Some wage and hour lawsuits allege that the employer’s time keeping policies systematically understate employee’s work time. A number of these lawsuits involve employers that pay their employees based on time clock punches that are rounded to the minute, five minutes, fifteen minute, or other time increment.
Plaintiffs in time clock rounding lawsuits typically allege that rounding systematically favors the employer and understates the employee’s work time. We analyze the economic impact of time clock rounding rules.
Some time clock rounding policies may be neutral in principle but non-neutral in practice. For any number of practical reasons, the employee or the employer may benefit more often than not from a seemingly neutral rounding policy.
An employee may find that punching out early or punching in late results in time being added. Similarly, employees that punch in early or punch out late may find time being subtracted.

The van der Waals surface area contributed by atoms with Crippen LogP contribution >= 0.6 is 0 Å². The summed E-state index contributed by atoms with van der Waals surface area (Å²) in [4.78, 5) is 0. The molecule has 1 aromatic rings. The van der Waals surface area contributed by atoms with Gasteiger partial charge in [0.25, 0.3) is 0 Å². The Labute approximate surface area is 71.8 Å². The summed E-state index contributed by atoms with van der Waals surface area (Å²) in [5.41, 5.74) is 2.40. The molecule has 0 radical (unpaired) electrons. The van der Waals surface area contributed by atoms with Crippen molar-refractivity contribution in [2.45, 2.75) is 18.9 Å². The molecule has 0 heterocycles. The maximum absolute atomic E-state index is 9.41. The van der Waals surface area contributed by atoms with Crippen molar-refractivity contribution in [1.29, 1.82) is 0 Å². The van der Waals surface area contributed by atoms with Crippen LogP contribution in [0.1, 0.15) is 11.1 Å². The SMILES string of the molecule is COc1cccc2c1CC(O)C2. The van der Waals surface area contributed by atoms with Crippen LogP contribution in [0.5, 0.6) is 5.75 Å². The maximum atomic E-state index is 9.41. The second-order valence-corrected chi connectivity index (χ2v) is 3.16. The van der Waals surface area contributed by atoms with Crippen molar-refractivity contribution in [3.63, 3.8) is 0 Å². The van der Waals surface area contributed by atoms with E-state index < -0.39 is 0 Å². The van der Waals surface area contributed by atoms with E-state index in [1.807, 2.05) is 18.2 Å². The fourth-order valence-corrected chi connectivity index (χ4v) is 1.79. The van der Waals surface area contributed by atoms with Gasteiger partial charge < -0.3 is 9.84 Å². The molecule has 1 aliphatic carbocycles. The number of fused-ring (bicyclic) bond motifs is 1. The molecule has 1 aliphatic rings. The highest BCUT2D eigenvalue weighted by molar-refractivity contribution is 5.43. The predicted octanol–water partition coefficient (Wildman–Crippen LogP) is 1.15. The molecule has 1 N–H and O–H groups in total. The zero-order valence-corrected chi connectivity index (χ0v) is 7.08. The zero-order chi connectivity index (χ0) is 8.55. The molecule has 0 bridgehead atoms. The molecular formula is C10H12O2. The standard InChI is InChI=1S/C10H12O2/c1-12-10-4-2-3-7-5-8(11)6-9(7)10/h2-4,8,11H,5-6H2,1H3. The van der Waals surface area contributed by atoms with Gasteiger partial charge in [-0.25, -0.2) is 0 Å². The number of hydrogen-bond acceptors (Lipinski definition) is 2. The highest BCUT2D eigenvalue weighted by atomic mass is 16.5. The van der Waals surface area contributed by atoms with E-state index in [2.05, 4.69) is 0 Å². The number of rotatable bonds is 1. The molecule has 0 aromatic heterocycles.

The issue in wage and hour litigation involving time clock rounding is often to determine who benefits more often than not. In these types of wage and hour cases, it is also usually important to determine if the rounding’s impact was de minimis and there was the commonality and typicality among the plaintiff class.
Determining the impact of the employer’s time clock rounding policies on pay is a key question that arises in time clock rounding litigation. In principle, a neutral time clock rounding policy would yield an essentially zero wage impact over a long period of time.
In practice, either the employee or the employer may benefit more often than not even from a seemingly neutral rounding policy. The analysis of the alleged pay impact in these types of wage and hour cases involves accurately matching the employee time clock punch data to the payroll records.
The analysis typically involves handling, matching and analyzing big data from inherently incompatible time and payroll data systems.
In some states, such as California and Washington, there are monetary penalties for noncompliance with the labor codes.
The labor code may provide a penalty for each occurrence of the violation as well as penalties for the failure to maintain sufficient records. The penalty calculations may also require interest calculations to be performed.
We work with attorneys to calculate the appropriate penalties and interest in the lawsuit or investigation. Our staff is proficient at providing calculations and tabulations that are insightful and well documented.